Google and Yahoo Ad Pact Delayed as Review Continues

Dennis Faas's picture

A pact between two of America's most popular search engines has been delayed. A controversial advertising deal between Google Inc and Yahoo Inc was pushed back, according to reports from Yahoo on Friday.

The delay is closely tied to controversy surrounding the agreement. Yahoo openly admitted that its deal with Google -- which would allow Google to sell advertising for some of Yahoo's online advertising space -- is being closely scrutinized by the United States Department of Justice. "We have had discussions with regulators and look forward to responding to their questions about this agreement," Yahoo stated. (Source:

The deal's negative fanfare goes well beyond the U.S. Department of Justice, however. It's also very unpopular with advertisers, who believe the advertising merger (of sorts) could drive up prices as Google's market share continues to widen (to 63%) and, according to some critics, become ever more monopolistic. By comparison, Yahoo's own piece of the pie shrunk to 19.6%, while Microsoft saw a similar slip to 8.3%. (Source:

President and CEO of the Association of National Advertisers Bob Liodice is happy the Google and Yahoo deal was delayed, but wants more drastic action to be taken. His organization, a powerful group in the web space industry, is firmly opposed to the pact.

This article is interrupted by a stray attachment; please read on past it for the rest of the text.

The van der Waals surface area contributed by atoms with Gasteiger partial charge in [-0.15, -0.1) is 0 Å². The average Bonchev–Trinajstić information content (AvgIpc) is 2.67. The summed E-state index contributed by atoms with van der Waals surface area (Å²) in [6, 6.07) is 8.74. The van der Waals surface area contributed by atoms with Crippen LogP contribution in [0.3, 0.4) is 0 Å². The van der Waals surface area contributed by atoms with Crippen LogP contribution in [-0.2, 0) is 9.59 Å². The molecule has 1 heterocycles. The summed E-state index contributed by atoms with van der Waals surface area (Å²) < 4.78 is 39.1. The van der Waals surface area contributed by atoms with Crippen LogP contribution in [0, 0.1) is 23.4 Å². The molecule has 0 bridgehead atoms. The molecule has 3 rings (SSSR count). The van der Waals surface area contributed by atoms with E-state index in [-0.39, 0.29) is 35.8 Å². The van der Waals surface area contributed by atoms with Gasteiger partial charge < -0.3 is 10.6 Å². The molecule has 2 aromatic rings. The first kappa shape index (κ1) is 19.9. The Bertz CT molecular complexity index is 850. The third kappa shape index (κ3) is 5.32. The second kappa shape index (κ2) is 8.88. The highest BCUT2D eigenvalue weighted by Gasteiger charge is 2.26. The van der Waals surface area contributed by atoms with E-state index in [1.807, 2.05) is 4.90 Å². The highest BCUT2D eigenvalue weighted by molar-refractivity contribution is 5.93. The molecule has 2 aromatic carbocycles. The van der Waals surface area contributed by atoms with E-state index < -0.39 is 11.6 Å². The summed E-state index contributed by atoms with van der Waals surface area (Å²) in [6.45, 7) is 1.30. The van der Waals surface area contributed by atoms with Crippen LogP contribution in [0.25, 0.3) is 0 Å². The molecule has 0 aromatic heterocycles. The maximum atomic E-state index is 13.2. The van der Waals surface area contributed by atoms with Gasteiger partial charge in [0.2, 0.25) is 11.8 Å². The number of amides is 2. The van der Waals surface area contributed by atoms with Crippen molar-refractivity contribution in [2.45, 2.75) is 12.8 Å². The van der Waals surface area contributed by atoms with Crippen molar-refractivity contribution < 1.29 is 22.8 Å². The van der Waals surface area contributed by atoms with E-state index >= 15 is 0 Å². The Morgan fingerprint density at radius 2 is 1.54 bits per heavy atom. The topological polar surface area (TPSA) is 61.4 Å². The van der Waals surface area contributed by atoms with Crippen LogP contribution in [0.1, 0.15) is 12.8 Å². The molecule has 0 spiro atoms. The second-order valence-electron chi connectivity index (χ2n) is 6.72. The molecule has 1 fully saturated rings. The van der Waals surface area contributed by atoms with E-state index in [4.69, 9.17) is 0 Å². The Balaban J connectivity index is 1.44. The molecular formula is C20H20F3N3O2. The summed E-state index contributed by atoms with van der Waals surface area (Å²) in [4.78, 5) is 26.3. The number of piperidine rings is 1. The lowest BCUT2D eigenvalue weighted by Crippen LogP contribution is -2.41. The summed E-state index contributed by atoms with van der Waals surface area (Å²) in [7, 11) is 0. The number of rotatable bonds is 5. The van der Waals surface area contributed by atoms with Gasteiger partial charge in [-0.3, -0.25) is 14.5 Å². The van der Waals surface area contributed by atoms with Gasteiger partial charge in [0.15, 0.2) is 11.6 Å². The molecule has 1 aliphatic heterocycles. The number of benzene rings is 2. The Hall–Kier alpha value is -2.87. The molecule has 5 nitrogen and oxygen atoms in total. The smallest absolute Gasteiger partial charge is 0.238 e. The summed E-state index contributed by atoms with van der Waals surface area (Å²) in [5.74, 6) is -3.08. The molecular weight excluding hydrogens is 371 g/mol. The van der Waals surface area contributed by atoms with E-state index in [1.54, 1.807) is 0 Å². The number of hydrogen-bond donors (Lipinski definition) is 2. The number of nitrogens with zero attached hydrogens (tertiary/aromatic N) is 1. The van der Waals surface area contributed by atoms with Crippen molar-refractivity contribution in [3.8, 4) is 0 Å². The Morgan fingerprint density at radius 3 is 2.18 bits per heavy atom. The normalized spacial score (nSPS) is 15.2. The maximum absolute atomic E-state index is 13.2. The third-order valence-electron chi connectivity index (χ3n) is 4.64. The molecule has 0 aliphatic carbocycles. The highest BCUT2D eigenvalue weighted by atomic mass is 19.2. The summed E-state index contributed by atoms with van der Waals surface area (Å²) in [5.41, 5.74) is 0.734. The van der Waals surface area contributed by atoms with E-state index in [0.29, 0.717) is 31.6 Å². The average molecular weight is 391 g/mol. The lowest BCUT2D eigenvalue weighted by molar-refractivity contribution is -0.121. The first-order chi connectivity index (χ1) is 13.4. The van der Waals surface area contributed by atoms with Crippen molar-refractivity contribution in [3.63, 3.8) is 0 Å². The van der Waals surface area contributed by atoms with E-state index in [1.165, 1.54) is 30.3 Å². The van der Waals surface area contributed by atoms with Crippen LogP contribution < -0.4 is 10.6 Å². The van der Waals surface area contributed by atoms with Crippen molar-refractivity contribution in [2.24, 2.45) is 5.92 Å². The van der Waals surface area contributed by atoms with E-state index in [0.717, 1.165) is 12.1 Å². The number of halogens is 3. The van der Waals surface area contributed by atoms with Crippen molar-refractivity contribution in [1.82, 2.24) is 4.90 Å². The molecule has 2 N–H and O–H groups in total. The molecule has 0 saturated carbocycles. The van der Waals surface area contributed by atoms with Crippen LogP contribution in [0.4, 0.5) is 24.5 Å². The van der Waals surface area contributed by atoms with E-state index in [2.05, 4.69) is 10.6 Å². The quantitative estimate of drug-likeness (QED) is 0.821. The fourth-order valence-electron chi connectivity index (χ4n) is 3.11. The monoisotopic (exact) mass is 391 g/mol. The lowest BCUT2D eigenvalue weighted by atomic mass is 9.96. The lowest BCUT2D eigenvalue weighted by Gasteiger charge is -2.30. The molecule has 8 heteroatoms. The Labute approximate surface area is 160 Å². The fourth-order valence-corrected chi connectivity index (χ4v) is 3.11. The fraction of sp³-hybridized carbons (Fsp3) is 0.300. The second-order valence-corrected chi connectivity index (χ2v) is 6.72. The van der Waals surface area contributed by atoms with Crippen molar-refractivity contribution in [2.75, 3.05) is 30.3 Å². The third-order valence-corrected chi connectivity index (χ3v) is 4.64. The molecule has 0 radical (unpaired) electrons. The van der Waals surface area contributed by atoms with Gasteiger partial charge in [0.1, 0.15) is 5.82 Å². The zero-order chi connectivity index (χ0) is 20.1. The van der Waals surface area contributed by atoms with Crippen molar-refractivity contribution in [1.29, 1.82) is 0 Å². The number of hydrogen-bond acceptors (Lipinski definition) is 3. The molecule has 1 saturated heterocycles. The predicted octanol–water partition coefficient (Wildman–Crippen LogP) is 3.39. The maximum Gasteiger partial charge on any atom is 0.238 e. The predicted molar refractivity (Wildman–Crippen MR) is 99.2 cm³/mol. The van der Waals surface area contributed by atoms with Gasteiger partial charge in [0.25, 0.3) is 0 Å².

For their part, Google and Yahoo contend that they've made every measure to ensure the legality of their agreement. "When we announced our advertising agreement with Yahoo in June we agreed to delay its implementation until October to give regulators time to look at the details. As we are still in conversation with the Department of Justice we have agreed to a brief delay in implementing the agreement while those discussions continue," Yahoo stated.

The origins of the deal have also been under intense scrutiny. Many believe the pact, which provides Yahoo with a reported $800 million in advertising revenue, was signed to ward off the not-so-sultry advances of Microsoft, which aggressively sought to acquire the down-and-out search engine earlier this year.

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